J Ethnopharmacol. 2012 Nov 21;144(2):346-52. doi: 10.1016/j.jep.2012.09.018. Epub 2012 Sep 18.
Ethnoveterinary knowledge and practices at Colares Island, Pará state, eastern Amazon, Brazil.
Ritter RA1, Monteiro MV, Monteiro FO, Rodrigues ST, Soares ML, Silva JC, Palha Md, Biondi GF, Rahal SC, Tourinho MM.
ETHNOPHARMACOLOGICAL RELEVANCE:The lack of ethnoveterinary surveys in Brazil, especially in the Amazon region, results in losses in the veterinary phytopharmacology field and in scientific documentation of the cultural traditions of plant use in the treatment of animal diseases.
AIM OF THE STUDY:To catalog, analyze and disseminate the ethnoveterinary knowledge of the inhabitants of Colares Island, Pará state, eastern Amazon, Brazil.
MATERIALS AND METHODS:A total of 72 interviews were conducted, and semi-structured questionnaires were answered by 18 men and 54 women. The data obtained were quantitatively analyzed using the informant consensus factor (ICF) and use value (UV). The plants with a reported medicinal use for domestic animals were harvested, herbalized and botanically identified.
RESULTS:Fifty-six plants, distributed in 49 genera and 35 families, were indicated to have 23 different medicinal uses, divided into six categories of use. The highest ICF (0.80) was obtained for the antiparasitic class. The Euphorbiaceae family exhibited the highest number of citations, and the species with the highest UVs were Caladium cf. bicolor, Bixa orellana, Carapa guianensis, Jatropha curcas and Cymbopogon citratus. The parts of the 56 plants that were most frequently used to prepare ethnoveterinary medications were the leaves (46%), bark (15%), roots and fruit (10%). The use of the macerated leaves was the most common method of application, used by 43% of the interviewees, and the majority of the preparations (87.3%) used a single plant. In addition to medicinal plants, the interviewees reported the use of products of animal and mineral origin.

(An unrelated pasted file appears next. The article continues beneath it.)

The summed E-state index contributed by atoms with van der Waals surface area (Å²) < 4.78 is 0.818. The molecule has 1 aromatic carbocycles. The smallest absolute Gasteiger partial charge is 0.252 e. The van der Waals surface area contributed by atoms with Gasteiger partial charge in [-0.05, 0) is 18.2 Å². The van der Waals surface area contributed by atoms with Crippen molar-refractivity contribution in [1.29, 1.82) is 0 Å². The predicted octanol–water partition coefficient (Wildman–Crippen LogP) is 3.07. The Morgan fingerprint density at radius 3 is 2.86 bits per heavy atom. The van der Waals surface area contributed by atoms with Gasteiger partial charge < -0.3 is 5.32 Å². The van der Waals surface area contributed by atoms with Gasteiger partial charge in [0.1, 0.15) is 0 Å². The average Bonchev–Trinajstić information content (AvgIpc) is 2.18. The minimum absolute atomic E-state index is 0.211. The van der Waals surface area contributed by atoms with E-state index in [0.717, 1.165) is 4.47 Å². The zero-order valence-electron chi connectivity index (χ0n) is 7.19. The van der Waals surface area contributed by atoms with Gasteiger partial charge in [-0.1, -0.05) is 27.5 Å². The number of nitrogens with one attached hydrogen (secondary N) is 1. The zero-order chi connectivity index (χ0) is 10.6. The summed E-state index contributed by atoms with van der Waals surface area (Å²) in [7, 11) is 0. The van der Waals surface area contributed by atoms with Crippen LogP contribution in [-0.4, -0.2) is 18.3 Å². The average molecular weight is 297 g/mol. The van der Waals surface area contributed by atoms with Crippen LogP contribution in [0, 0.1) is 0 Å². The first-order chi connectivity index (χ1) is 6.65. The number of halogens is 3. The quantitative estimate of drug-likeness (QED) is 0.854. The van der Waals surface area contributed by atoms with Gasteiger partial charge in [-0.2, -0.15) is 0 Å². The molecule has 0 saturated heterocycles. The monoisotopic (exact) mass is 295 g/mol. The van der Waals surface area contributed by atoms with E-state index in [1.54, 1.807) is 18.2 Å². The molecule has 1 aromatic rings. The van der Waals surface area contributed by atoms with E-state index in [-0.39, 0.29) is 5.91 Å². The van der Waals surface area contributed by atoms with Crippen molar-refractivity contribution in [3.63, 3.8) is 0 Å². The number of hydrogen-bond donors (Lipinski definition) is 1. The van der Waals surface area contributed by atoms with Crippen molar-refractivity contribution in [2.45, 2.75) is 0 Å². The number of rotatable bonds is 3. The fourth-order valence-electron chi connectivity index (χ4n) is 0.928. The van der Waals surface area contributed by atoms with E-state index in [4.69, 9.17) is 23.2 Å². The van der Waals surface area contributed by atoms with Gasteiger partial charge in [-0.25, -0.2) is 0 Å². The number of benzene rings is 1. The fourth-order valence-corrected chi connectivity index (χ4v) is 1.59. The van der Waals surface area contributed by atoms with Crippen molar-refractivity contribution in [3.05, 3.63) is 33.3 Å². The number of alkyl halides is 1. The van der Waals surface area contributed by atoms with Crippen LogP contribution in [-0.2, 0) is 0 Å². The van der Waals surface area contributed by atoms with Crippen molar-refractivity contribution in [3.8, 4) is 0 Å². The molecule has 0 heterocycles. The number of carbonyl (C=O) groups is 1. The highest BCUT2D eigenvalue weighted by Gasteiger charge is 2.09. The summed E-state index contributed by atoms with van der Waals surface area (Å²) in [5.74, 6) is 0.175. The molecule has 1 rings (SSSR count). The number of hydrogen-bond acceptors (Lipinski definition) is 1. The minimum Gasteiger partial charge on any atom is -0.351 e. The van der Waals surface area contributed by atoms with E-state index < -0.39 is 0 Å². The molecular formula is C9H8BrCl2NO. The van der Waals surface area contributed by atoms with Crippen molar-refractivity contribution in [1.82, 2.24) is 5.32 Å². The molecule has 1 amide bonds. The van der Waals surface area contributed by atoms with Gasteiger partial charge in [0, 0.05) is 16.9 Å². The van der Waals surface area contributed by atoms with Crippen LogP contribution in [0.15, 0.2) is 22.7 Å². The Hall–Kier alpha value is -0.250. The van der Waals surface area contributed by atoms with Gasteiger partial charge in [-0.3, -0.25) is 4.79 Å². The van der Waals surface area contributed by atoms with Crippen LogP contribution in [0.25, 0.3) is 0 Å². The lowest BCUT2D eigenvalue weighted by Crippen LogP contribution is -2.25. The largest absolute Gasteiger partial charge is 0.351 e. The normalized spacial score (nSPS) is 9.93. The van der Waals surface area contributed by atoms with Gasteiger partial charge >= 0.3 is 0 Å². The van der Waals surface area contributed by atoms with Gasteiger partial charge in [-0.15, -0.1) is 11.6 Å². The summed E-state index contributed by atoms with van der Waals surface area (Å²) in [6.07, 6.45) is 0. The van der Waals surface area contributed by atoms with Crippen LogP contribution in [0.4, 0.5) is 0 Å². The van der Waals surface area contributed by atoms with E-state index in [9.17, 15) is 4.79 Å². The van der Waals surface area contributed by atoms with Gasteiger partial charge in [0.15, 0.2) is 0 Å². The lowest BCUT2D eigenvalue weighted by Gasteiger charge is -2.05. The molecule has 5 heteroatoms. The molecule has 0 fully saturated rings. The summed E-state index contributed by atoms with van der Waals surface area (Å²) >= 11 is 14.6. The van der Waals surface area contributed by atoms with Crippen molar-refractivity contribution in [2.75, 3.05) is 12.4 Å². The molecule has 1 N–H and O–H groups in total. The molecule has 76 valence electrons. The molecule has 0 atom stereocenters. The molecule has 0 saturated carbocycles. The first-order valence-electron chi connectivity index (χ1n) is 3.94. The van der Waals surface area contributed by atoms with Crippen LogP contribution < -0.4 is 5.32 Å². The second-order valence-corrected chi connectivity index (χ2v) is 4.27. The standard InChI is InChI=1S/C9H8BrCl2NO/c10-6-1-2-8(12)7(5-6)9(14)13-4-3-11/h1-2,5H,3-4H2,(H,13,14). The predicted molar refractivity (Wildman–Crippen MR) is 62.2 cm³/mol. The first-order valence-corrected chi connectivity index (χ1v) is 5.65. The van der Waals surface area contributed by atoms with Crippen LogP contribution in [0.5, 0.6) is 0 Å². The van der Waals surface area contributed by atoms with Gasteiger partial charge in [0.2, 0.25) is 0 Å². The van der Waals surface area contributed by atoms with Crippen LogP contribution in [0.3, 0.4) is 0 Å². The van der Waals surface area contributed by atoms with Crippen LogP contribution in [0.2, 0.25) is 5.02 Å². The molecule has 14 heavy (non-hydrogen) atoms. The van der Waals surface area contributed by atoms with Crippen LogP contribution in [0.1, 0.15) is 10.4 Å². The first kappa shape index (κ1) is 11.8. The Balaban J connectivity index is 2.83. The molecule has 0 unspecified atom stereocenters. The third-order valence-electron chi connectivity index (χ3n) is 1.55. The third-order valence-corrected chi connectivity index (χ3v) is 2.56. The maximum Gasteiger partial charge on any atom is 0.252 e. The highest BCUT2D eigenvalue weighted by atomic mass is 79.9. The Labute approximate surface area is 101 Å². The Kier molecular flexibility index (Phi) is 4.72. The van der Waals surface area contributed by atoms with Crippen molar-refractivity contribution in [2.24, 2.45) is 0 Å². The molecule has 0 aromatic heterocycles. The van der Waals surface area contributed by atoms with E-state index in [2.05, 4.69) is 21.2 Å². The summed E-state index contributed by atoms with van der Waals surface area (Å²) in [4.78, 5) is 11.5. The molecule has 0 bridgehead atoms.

CONCLUSION:The present study contributed to the establishment of an inventory of plants used in ethnoveterinary practices in this region of the Brazilian eastern Amazon. Future phytochemical and pharmacological studies are needed to confirm the efficacy and safety of the identified plants, enabling communities to use them in a more economic, effective and safe manner.
Copyright © 2012 Elsevier Ireland Ltd. All rights reserved.
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